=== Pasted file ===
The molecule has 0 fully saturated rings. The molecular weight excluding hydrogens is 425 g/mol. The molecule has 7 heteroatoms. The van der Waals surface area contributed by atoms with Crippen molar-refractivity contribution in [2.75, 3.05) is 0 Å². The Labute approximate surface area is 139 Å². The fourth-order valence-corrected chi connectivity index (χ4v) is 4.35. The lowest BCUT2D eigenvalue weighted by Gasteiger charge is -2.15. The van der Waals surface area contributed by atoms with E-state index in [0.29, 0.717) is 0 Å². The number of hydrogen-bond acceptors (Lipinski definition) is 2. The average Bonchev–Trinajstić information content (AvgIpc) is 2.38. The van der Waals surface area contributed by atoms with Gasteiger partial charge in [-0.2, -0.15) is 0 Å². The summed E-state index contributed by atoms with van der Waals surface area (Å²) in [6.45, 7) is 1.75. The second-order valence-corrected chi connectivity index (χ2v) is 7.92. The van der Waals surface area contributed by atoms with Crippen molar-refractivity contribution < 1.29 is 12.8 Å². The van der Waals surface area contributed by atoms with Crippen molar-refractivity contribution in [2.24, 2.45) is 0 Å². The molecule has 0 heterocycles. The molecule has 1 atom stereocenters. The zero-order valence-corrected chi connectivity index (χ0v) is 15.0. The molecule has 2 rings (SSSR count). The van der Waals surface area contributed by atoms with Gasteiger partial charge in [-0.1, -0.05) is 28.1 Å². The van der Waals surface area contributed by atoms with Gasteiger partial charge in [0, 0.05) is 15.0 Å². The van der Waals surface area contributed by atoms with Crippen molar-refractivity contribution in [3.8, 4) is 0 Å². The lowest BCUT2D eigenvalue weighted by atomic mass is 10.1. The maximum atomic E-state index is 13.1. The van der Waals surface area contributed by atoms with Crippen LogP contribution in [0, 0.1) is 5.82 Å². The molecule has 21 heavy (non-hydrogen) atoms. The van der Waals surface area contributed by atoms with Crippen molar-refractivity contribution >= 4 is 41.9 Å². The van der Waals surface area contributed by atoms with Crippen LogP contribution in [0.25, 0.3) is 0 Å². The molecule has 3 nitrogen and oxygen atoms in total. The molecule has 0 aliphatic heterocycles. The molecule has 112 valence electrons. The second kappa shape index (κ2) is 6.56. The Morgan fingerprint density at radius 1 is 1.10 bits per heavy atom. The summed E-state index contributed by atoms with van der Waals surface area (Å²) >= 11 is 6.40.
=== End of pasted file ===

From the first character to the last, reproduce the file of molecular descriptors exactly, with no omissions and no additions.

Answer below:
The molecule has 0 fully saturated rings. The molecular weight excluding hydrogens is 425 g/mol. The molecule has 7 heteroatoms. The van der Waals surface area contributed by atoms with Crippen molar-refractivity contribution in [2.75, 3.05) is 0 Å². The Labute approximate surface area is 139 Å². The fourth-order valence-corrected chi connectivity index (χ4v) is 4.35. The lowest BCUT2D eigenvalue weighted by Gasteiger charge is -2.15. The van der Waals surface area contributed by atoms with E-state index in [0.29, 0.717) is 0 Å². The number of hydrogen-bond acceptors (Lipinski definition) is 2. The average Bonchev–Trinajstić information content (AvgIpc) is 2.38. The van der Waals surface area contributed by atoms with Gasteiger partial charge in [-0.2, -0.15) is 0 Å². The summed E-state index contributed by atoms with van der Waals surface area (Å²) in [6.45, 7) is 1.75. The second-order valence-corrected chi connectivity index (χ2v) is 7.92. The van der Waals surface area contributed by atoms with Crippen molar-refractivity contribution < 1.29 is 12.8 Å². The van der Waals surface area contributed by atoms with Crippen molar-refractivity contribution in [2.24, 2.45) is 0 Å². The molecule has 0 heterocycles. The molecule has 1 atom stereocenters. The zero-order valence-corrected chi connectivity index (χ0v) is 15.0. The molecule has 2 rings (SSSR count). The van der Waals surface area contributed by atoms with Gasteiger partial charge in [-0.1, -0.05) is 28.1 Å². The van der Waals surface area contributed by atoms with Gasteiger partial charge in [0, 0.05) is 15.0 Å². The van der Waals surface area contributed by atoms with Crippen molar-refractivity contribution in [3.8, 4) is 0 Å². The lowest BCUT2D eigenvalue weighted by atomic mass is 10.1. The maximum atomic E-state index is 13.1. The van der Waals surface area contributed by atoms with Crippen LogP contribution in [0, 0.1) is 5.82 Å². The molecule has 21 heavy (non-hydrogen) atoms. The van der Waals surface area contributed by atoms with Crippen molar-refractivity contribution >= 4 is 41.9 Å². The van der Waals surface area contributed by atoms with Crippen LogP contribution in [0.25, 0.3) is 0 Å². The molecule has 3 nitrogen and oxygen atoms in total. The molecule has 0 aliphatic heterocycles. The molecule has 112 valence electrons. The second kappa shape index (κ2) is 6.56. The Morgan fingerprint density at radius 1 is 1.10 bits per heavy atom. The summed E-state index contributed by atoms with van der Waals surface area (Å²) >= 11 is 6.40.